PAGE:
7 June 2013 Start
9 June 2013 End
Greece Lecture Hall of the New Acropolis Museum / Danish Institute at Athens

Τηλ.: 210 3244644, Fax: 210 3247230
e-mail.: Dr Kalliope Sarri, [email protected]

Communities in Transition

June 7-9, 2013

The international conference “Communities in Transition The Circum-Aegean Later Neolithic Stages (ca. 5000/4800-3200/3000 BC)” will take place on June 7th-9th, 2013, in the Lecture Hall of the New Acropolis Museum and in facilities of the Danish Institute at Athens.

It is organized by: The Danish Institute at Athens,  the Department of Palaeoanthropology-Speleology of Southern Greece, Hellenic Ministry of Culture,  the Indiana University, Bloomington, the Çanakkale Onsekizmart University, the Trakya University, the Ankara University and the Department of Cross-Cultural and Regional Studies, University of Copenhagen.

The topic of the conference is the relatively long period of the Later Neolithic until (and including) the transition to the Early Bronze Age (1500-2000 years, depending on geographical area) in the region that is located around the Aegean Sea. Many different names for this period (e.g. Final Neolithic, Chalcolithic, Eneolithic, Late Neolithic Ib, II, Copper Age) are used by colleagues with different scholarly backgrounds. Despite the differences in terminology, the archaeological evidence shows many similar traits over a broad geographical area from the Danube in the north to Anatolia in the east and to Crete and Cyprus in the south, suggesting that the underlying social and cultural processes that created them are, broadly speaking, similar. The Late Neolithic I (especially its later stages) is included, since many of the features observed in the following periods have its roots in this phase. During the Later Neolithic stages this geographic area provided a stage for processes that led to important changes in material culture and the use of space, the adoption of metallurgical practices, establishment of far-reaching interaction and exchange networks, and increased social complexity.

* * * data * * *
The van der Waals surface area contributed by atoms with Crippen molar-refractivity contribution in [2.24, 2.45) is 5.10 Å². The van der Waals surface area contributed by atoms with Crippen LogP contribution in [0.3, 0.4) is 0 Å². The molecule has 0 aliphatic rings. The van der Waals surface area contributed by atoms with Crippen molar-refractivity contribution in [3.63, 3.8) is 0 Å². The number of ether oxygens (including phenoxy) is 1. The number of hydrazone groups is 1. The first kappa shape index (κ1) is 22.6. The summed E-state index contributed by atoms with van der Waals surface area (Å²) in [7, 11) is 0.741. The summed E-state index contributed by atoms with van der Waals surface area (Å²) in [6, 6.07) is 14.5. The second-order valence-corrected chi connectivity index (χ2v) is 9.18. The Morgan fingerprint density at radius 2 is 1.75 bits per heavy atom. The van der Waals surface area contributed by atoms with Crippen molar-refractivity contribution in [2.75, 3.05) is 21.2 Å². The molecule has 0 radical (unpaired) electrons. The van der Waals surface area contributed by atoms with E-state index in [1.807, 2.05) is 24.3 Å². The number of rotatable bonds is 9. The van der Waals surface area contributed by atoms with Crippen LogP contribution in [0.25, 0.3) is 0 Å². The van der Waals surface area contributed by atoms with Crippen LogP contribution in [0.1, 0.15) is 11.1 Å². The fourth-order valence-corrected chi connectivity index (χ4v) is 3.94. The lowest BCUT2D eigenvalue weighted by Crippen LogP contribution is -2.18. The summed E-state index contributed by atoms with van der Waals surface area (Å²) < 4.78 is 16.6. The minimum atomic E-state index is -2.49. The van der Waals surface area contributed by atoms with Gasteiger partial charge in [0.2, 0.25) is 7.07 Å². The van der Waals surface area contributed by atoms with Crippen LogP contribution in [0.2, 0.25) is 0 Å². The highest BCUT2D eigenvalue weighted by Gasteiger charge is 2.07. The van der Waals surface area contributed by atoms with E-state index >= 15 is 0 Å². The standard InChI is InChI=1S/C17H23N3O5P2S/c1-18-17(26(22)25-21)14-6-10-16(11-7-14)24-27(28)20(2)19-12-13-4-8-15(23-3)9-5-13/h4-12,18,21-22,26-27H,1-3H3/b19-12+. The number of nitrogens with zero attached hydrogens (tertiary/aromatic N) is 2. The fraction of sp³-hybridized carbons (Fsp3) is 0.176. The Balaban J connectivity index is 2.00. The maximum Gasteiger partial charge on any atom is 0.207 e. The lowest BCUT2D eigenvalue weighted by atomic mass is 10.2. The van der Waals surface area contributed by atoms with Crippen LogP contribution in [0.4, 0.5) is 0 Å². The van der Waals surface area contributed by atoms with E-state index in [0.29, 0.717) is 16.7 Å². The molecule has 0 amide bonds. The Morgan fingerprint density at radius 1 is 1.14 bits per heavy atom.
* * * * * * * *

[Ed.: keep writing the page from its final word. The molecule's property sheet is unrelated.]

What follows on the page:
The conference has two principal aims:

(1) to bring together colleagues who conduct research in the region and provide a venue for exchanging ideas and clarifying the use of concepts, and

(2) to provide a forum for presentation of new research data and ideas that can help us to produce new perspectives on the period in question.

The topics to be treated by the conference are organized under the following headings:

1. Presentation of new material and interpretation of archaeological data

2. Economy, society, and technology

3. Chronology and terminology

4. Synthesis – The Aegean and adjacent areas, relations and interactions

Organizing Committee: Søren Dietz, The Danish Institute at Athens; Burçin Erdogu, Trakya